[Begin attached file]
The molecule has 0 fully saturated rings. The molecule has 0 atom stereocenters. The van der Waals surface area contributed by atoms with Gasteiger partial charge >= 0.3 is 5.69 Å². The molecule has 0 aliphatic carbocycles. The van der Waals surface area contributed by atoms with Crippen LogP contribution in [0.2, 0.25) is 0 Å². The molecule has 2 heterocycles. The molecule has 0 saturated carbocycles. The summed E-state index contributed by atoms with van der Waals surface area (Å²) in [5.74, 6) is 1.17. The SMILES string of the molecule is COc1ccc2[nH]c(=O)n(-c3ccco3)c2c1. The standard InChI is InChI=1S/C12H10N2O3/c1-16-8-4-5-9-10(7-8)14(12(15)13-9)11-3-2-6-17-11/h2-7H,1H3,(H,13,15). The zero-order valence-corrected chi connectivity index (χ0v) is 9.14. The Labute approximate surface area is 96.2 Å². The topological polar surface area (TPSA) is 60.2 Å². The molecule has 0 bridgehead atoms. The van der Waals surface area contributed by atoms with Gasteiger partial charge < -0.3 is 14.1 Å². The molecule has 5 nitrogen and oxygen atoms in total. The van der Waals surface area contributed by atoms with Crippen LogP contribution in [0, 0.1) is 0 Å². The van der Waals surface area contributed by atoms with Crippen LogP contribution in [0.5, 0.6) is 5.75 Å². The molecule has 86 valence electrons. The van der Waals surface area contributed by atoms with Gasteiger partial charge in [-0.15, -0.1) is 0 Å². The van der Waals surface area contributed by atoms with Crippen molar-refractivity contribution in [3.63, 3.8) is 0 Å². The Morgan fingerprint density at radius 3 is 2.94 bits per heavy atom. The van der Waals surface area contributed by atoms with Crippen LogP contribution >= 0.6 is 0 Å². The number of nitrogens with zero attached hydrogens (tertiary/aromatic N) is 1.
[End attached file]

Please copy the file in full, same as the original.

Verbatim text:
The molecule has 0 fully saturated rings. The molecule has 0 atom stereocenters. The van der Waals surface area contributed by atoms with Gasteiger partial charge >= 0.3 is 5.69 Å². The molecule has 0 aliphatic carbocycles. The van der Waals surface area contributed by atoms with Crippen LogP contribution in [0.2, 0.25) is 0 Å². The molecule has 2 heterocycles. The molecule has 0 saturated carbocycles. The summed E-state index contributed by atoms with van der Waals surface area (Å²) in [5.74, 6) is 1.17. The SMILES string of the molecule is COc1ccc2[nH]c(=O)n(-c3ccco3)c2c1. The standard InChI is InChI=1S/C12H10N2O3/c1-16-8-4-5-9-10(7-8)14(12(15)13-9)11-3-2-6-17-11/h2-7H,1H3,(H,13,15). The zero-order valence-corrected chi connectivity index (χ0v) is 9.14. The Labute approximate surface area is 96.2 Å². The topological polar surface area (TPSA) is 60.2 Å². The molecule has 0 bridgehead atoms. The van der Waals surface area contributed by atoms with Gasteiger partial charge < -0.3 is 14.1 Å². The molecule has 5 nitrogen and oxygen atoms in total. The van der Waals surface area contributed by atoms with Crippen LogP contribution in [0, 0.1) is 0 Å². The van der Waals surface area contributed by atoms with Crippen LogP contribution in [0.5, 0.6) is 5.75 Å². The molecule has 86 valence electrons. The van der Waals surface area contributed by atoms with Gasteiger partial charge in [-0.15, -0.1) is 0 Å². The van der Waals surface area contributed by atoms with Crippen molar-refractivity contribution in [3.63, 3.8) is 0 Å². The Morgan fingerprint density at radius 3 is 2.94 bits per heavy atom. The van der Waals surface area contributed by atoms with Crippen LogP contribution >= 0.6 is 0 Å². The number of nitrogens with zero attached hydrogens (tertiary/aromatic N) is 1.